Success By Another Measure

My book, Rapture is out there. It has been released for sale on Amazon in paperback and as a Kindle ebook. In the 8 days since the release, I’ve sold 1 paperback and 7 ebooks. I am confident that I can trace most of those sales to friends or family–within 3 ebooks.

I added my title to Goodreads and started a giveaway. This was a grand idea because 140 people (and counting) have entered the drawing–exposing my book to many eyes. The site reports that 68 readers have added it to their “to be read” shelf. This latter number is commingled with the 140 because the “add this book to my shelf” box is automatically checked when one signs up for a giveaway. It is my hope that these people–some of them–buy the title and review it.

I have made use of my social media platforms on Twitter, tumblr, Facebook, and Google + to blast out promotions. The most vibrant platform for me is Twitter. My network grows daily, but mostly with folks like me who want to sell a book or offer a service–these are not my customers. In fact, they want me as their customer.

Facebook is the only platform that includes people I know–school mates, former church friends, extended family, and others from different eras of my life–and hope would buy it. I’m finding that knowing or having known someone face to face is no guarantee the person will break out the credit card.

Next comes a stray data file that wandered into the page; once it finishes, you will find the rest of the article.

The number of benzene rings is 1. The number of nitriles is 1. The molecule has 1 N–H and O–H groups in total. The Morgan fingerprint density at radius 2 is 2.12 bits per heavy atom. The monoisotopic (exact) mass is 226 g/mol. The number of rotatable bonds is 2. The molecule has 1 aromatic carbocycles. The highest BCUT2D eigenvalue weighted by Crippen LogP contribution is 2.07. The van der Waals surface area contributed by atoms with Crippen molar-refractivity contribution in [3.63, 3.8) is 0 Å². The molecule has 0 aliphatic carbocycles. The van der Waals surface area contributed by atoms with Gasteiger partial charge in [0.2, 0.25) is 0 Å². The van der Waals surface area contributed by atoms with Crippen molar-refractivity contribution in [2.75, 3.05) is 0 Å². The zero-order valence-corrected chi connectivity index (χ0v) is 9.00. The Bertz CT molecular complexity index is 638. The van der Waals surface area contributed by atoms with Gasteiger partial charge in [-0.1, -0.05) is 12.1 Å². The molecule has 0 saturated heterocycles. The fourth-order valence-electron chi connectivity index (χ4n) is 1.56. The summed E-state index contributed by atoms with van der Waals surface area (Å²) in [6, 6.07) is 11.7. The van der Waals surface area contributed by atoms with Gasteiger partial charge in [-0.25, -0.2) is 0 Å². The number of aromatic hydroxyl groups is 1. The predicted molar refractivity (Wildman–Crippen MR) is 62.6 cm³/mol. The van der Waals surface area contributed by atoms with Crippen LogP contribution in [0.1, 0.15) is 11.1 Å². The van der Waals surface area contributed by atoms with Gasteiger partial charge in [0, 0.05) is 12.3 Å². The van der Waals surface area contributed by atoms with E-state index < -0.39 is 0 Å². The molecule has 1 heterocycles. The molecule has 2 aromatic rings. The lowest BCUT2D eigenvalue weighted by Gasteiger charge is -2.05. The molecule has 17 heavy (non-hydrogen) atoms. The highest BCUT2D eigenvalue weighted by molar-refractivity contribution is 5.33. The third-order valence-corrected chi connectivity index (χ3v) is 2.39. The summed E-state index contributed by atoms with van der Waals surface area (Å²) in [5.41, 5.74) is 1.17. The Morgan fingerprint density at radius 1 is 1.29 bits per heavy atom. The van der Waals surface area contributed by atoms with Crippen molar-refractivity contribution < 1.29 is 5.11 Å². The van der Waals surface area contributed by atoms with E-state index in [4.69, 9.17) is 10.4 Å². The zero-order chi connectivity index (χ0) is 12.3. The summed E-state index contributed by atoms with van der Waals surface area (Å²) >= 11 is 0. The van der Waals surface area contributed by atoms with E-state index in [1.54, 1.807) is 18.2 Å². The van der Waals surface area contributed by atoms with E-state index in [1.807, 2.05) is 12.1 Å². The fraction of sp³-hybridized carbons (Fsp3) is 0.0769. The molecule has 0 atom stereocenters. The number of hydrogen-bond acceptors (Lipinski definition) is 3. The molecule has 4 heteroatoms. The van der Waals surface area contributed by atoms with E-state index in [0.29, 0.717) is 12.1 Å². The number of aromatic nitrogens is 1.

The reality is this: It’s hard out here for an indie author. I was reading an article that promised to show me how to write a successful book, one for that elusive market reader. My book is a product and I need to shape a story that my “customers” will want. After reading that, I accepted a cold reality: I’ll never be that type of writer nor write that type of book–a “marketable product.” I’m seeing a warehouse and hearing words like, “valuation,” “ROI,” and “value-added.” None of this is reminiscent of the creative process I go through to fashion my work. I have to define success differently if I want to continue on this journey. My good friend told me to stop beating myself up when I was lamenting to her today. “Let the universe do its work,” she said.

“The universe needs a microwave,” I said.

I acknowledge that it will take time to get double digit sales (tongue in cheek). It’s only been 8 days! I also acknowledge that in this market it takes money to make money. I don’t eschew the business of what I’m doing. I don’t feel entitled. It’s going to take a Sisyphus like effort to keep rolling that boulder up the mountain.

Success for me is different–not measured in books sold. I am a successful writer because I am published –I am proud of my story. Now on to the next one.

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